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Post by bastonjock » Sat Jul 21, 2007 5:05 pm

the biggest plonker that ive come accross was the guy who stole an erpb
from a life boat on an oil rig that i worked on,how did he get caught?

when he got home,he placed the unit in his wardobe and the aerial flicked up and the unit started to transmit,it was picked up by a russian satelite,relayed to the UK coastguard who sent the cops to the guys address.

he got jail and lost a well paid job and was banned for life from working offshore.

personnaly id have made him walk the plank

as for getting stress release from sailing............................................................ thats the idea :D :D

maddmike
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Post by maddmike » Sat Jul 21, 2007 5:51 pm

Sitting on Zeno's Arrow Maho Bay St. John some years back, VHF on, scanner on:

Call comes over channel 14(as I recall?)

"Moorings base Tortola, this is Moorings boat 'Sunrider', Virgin Gorda, we require imediate assistance".

"Sunrider, This is Moorings base what is your situation?"

"We are in need of an anchor, unable to anchor for the night and it's starting to get dark".

"Sunrider, Moorings base, your have three anchors on board, what is the problem?"

"Yes Moorings base, we did have 3 anchors, but this is our fourth night out".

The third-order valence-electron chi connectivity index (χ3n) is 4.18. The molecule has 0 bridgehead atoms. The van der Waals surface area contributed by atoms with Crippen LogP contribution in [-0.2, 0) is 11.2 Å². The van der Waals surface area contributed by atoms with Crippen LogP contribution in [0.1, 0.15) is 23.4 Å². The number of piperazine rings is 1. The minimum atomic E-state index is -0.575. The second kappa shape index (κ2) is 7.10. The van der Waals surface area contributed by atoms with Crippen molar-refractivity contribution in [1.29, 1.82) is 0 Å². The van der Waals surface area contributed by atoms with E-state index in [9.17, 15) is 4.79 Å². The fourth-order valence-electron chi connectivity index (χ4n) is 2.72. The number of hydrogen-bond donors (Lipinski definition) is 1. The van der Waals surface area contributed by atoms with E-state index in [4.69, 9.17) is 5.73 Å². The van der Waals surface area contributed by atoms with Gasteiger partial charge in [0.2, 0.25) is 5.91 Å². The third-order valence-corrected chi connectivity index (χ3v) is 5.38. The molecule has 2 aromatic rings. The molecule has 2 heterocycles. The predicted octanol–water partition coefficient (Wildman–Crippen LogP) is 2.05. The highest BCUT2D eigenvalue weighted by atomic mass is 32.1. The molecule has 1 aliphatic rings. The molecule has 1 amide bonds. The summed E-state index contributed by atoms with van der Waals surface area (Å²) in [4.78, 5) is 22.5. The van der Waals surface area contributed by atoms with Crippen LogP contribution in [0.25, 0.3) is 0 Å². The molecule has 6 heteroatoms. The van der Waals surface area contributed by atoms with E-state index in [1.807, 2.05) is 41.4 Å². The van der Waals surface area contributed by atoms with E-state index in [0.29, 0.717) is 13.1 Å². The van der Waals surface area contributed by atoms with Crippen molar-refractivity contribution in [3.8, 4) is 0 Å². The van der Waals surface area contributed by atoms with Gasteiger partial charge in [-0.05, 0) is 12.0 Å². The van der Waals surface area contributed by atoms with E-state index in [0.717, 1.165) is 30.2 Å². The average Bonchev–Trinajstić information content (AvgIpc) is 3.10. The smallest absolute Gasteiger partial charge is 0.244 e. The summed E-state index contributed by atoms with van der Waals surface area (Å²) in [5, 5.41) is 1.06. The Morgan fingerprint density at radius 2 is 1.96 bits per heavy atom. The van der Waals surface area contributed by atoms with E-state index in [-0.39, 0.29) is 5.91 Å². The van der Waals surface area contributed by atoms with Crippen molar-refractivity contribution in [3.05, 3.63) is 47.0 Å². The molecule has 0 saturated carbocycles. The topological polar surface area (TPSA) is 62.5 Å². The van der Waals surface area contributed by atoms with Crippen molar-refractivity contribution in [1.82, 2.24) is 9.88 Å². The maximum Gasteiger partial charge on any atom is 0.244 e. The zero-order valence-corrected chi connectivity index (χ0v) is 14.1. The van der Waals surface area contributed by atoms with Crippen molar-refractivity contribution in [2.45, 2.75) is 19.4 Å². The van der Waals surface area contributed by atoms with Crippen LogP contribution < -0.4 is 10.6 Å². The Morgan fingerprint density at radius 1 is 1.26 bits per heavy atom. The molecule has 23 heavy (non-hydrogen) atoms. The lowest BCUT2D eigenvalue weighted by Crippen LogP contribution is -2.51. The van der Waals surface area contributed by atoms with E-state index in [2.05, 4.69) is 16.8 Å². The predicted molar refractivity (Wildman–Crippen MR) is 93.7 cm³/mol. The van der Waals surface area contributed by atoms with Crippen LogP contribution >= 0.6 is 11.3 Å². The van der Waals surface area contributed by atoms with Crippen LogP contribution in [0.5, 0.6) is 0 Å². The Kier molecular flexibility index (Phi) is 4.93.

:o !!!!

Bill at BOATS 4 SAIL
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Post by Bill at BOATS 4 SAIL » Sat Jul 21, 2007 6:46 pm

maddmike wrote:Only go out with a crew that just came back from the America's cup.
The only one that I knew personally, that was in the America's Cup challenge, Heart of America, with Buddy Melges, in the 90's, had never been on a sailboat before that. He had been a football player at the University of Wisconsin and got hired as a grinder.
I learned something watching it this time from the guy that cut off part of the bill of his hat, for less wind resistance.

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Jack Sparrow
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Post by Jack Sparrow » Sat Jul 21, 2007 6:59 pm

We did a bareboat charter out of the Whitsundays a few years ago and woke up to the search and rescue helicopters and rescue boats hovering around a yacht moored in the same cove as us. Apparently he set off his epirb because his tender had run out of petrol.

Jack Sparrow

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rickjnav
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Post by rickjnav » Sat Jul 21, 2007 8:29 pm

I'm looking for some advice on how best to raise the main when singlehanding, when the boat is NOT rigged for it. My current procedure is to have the Admiral steer into wind under power while I go forward, but that wouldn't work too well if I was out there alone.